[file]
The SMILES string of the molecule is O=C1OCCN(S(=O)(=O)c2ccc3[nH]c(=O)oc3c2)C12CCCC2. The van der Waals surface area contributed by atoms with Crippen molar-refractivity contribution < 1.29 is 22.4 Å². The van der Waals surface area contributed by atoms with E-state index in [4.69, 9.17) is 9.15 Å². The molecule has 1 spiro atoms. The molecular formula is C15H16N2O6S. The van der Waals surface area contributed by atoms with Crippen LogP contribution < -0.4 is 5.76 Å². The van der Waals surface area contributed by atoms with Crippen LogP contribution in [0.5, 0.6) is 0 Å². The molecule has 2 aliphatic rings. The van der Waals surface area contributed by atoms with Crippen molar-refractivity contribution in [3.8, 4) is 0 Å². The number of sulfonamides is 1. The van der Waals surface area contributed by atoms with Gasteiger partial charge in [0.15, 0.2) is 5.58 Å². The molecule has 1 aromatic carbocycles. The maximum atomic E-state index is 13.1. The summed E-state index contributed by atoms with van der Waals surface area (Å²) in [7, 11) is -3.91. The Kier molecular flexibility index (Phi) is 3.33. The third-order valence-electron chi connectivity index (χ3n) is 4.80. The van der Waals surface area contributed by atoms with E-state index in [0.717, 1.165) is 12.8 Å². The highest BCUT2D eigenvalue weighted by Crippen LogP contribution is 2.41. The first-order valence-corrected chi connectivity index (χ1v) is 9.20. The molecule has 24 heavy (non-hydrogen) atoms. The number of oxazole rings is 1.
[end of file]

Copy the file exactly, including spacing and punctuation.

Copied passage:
The SMILES string of the molecule is O=C1OCCN(S(=O)(=O)c2ccc3[nH]c(=O)oc3c2)C12CCCC2. The van der Waals surface area contributed by atoms with Crippen molar-refractivity contribution < 1.29 is 22.4 Å². The van der Waals surface area contributed by atoms with E-state index in [4.69, 9.17) is 9.15 Å². The molecule has 1 spiro atoms. The molecular formula is C15H16N2O6S. The van der Waals surface area contributed by atoms with Crippen LogP contribution < -0.4 is 5.76 Å². The van der Waals surface area contributed by atoms with Crippen LogP contribution in [0.5, 0.6) is 0 Å². The molecule has 2 aliphatic rings. The van der Waals surface area contributed by atoms with Crippen molar-refractivity contribution in [3.8, 4) is 0 Å². The number of sulfonamides is 1. The van der Waals surface area contributed by atoms with Gasteiger partial charge in [0.15, 0.2) is 5.58 Å². The molecule has 1 aromatic carbocycles. The maximum atomic E-state index is 13.1. The summed E-state index contributed by atoms with van der Waals surface area (Å²) in [7, 11) is -3.91. The Kier molecular flexibility index (Phi) is 3.33. The third-order valence-electron chi connectivity index (χ3n) is 4.80. The van der Waals surface area contributed by atoms with E-state index in [0.717, 1.165) is 12.8 Å². The highest BCUT2D eigenvalue weighted by Crippen LogP contribution is 2.41. The first-order valence-corrected chi connectivity index (χ1v) is 9.20. The molecule has 24 heavy (non-hydrogen) atoms. The number of oxazole rings is 1.